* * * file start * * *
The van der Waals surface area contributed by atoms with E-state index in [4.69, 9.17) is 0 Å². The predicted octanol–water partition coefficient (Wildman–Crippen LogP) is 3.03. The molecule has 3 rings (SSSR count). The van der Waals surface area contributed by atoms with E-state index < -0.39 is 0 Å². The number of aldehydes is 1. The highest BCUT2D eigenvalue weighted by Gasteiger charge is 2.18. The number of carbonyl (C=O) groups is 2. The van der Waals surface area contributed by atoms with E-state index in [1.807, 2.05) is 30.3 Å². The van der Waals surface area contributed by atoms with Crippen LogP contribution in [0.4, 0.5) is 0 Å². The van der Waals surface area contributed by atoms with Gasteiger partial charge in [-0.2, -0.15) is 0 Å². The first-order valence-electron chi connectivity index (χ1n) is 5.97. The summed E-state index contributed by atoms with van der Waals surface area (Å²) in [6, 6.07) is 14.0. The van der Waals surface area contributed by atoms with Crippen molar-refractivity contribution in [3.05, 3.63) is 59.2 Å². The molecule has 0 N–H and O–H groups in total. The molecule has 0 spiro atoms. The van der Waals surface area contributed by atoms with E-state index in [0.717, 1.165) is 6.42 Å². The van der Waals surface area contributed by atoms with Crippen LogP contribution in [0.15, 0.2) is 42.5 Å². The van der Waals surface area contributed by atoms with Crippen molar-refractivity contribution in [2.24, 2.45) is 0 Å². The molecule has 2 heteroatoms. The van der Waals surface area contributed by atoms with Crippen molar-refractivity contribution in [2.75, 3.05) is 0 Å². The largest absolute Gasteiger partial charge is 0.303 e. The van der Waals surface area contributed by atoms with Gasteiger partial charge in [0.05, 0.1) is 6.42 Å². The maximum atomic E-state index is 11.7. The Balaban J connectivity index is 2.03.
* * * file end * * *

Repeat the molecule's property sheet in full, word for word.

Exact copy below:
The van der Waals surface area contributed by atoms with E-state index in [4.69, 9.17) is 0 Å². The predicted octanol–water partition coefficient (Wildman–Crippen LogP) is 3.03. The molecule has 3 rings (SSSR count). The van der Waals surface area contributed by atoms with E-state index < -0.39 is 0 Å². The number of aldehydes is 1. The highest BCUT2D eigenvalue weighted by Gasteiger charge is 2.18. The number of carbonyl (C=O) groups is 2. The van der Waals surface area contributed by atoms with E-state index in [1.807, 2.05) is 30.3 Å². The van der Waals surface area contributed by atoms with Crippen LogP contribution in [0.4, 0.5) is 0 Å². The van der Waals surface area contributed by atoms with Gasteiger partial charge in [-0.2, -0.15) is 0 Å². The first-order valence-electron chi connectivity index (χ1n) is 5.97. The summed E-state index contributed by atoms with van der Waals surface area (Å²) in [6, 6.07) is 14.0. The van der Waals surface area contributed by atoms with Crippen molar-refractivity contribution in [3.05, 3.63) is 59.2 Å². The molecule has 0 N–H and O–H groups in total. The molecule has 0 spiro atoms. The van der Waals surface area contributed by atoms with E-state index in [0.717, 1.165) is 6.42 Å². The van der Waals surface area contributed by atoms with Crippen LogP contribution in [0.15, 0.2) is 42.5 Å². The van der Waals surface area contributed by atoms with Crippen molar-refractivity contribution in [2.24, 2.45) is 0 Å². The molecule has 2 heteroatoms. The van der Waals surface area contributed by atoms with Crippen molar-refractivity contribution in [2.75, 3.05) is 0 Å². The largest absolute Gasteiger partial charge is 0.303 e. The van der Waals surface area contributed by atoms with Gasteiger partial charge in [0.05, 0.1) is 6.42 Å². The maximum atomic E-state index is 11.7. The Balaban J connectivity index is 2.03.